In Memoriam

John Corcoran (1937 - 2021)

The University at Buffalo Department of Philosophy regrets to announce the passing of John Corcoran, Professor Emeritus.

A message from Lynn Corcoran on January 12, 2021

To all of John’s friends, I write with the sad news that John passed away on January 8, 2021.

In John’s academic life, teaching and research were of equal importance. He energetically engaged in both until the day he became ill. He was working on new papers and abstracts, supervising new translations of some of his papers into Arabic, Turkish, Spanish and German, and as always, mentoring young scholars via email.  His extended family includes former students from all over the world.

The day before he fell ill the weather was beautiful here in Florida. He went swimming, took a walk with me, spent some time working at his laptop, and we enjoyed a leisurely meal in our tropical garden. John lived a long and happy life, fully engaged in this world.


Remarks by Professor Emeritus John T. Kearns, longtime friend and colleague of John Corcoran:

I have been fortunate to have John Corcoran as a colleague for most of the time that I have been at UB. When he joined the Department, John immediately set about expanding the place of logic in the Department and in the University. John founded the Buffalo Logic Colloquium, and made sure that this included logicians from both within and outside of the Department–with particular attention to those in the Mathematics department. John orchestrated UB’s awarding an honorary doctorate to Alonzo Church, and was working to do the same for Alfred Tarski, though Tarski died before John could finish those plans. John’s own research honored the work of even earlier logicians, especially Aristotle, whom John showed to have, in effect, produced a sound and complete system of natural deduction for syllogistic logic. What John seemed to like best about his career was teaching logic, and encouraging students in their study of logic. After he retired from teaching, he kept up an immense correspondence encouraging others in their logical studies and logical research–encouraging them in their appreciation of logic. He saw to it that logic flourished in Buffalo, and did his best to see that it flourishes on a grander scale.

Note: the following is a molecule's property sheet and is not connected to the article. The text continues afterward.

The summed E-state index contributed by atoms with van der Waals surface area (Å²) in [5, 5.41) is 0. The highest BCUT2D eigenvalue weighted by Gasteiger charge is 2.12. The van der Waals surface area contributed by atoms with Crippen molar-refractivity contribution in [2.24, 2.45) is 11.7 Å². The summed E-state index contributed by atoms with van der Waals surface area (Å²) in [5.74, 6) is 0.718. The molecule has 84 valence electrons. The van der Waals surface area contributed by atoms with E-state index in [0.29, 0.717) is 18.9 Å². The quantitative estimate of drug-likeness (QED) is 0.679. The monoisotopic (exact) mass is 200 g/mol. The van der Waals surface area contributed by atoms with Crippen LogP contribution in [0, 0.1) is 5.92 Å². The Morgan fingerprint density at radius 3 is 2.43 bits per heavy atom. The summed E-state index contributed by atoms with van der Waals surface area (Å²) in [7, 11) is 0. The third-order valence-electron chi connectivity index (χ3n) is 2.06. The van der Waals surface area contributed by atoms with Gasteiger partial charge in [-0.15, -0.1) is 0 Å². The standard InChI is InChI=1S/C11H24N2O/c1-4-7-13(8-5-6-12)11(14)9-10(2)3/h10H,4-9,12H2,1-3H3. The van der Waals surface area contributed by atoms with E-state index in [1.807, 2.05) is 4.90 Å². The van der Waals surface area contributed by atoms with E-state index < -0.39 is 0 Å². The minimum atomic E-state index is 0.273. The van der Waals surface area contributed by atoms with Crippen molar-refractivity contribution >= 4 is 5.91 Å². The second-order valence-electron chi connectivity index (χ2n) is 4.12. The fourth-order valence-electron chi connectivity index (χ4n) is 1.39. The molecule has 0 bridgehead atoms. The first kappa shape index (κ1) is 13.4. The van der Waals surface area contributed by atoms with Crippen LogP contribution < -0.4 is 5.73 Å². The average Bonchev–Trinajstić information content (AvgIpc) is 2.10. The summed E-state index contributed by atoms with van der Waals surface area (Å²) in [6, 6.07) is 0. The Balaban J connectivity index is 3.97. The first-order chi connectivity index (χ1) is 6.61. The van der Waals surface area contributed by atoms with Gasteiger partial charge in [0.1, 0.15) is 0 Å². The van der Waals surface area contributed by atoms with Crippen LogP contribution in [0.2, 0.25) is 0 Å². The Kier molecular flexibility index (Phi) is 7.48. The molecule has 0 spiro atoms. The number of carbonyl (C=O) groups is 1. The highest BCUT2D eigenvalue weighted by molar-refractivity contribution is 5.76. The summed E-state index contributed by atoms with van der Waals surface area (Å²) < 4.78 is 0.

John Corcoran Professor, Emeritus, Department of Philosophy PhD, Johns Hopkins DHC, Universidade de Santiago de Compostela, 2003.

John Corcoran. Photo courtesy of Klaus Glashoff, CC BY-SA 3.0.

Professor Emeritus, Department of Philosophy, University at Buffalo
PhD, Johns Hopkins
DHC, Universidade de Santiago de Compostela, 2003
Founding Member: Buffalo Logic Colloquium (founded in 1979)

John Corcoran joined the faculty of the Philosophy Department of the University at Buffalo (SUNY) in 1970. Corcoran's work in history of logic involves most of the discipline's productive periods. He has discussed Aristotle, the Stoics, William of Ockham, Giovanni Girolamo Saccheri, George Boole, and the American Postulate Theorists, among other philosophers. His work focuses on the nature of logic, the role of logic in inquiry, the conceptual structure of logic, the metaphysical and epistemological presuppositions of logic, the nature of mathematical logic and the gaps between logical theory and mathematical practice. His mathematical logic treats propositional logics, modal logics, identity logics, syllogistic logics, the logic of first-order variable-binding term operators, second-order logics, model theory, and the theory of strings — a discipline which is foundational in all areas of logic and which provides essential background for all of his other mathematical work. In philosophy of mathematics Corcoran has been guided by a nuanced and inclusionary Platonism which strives to do justice to all aspects of mathematical and logical experience.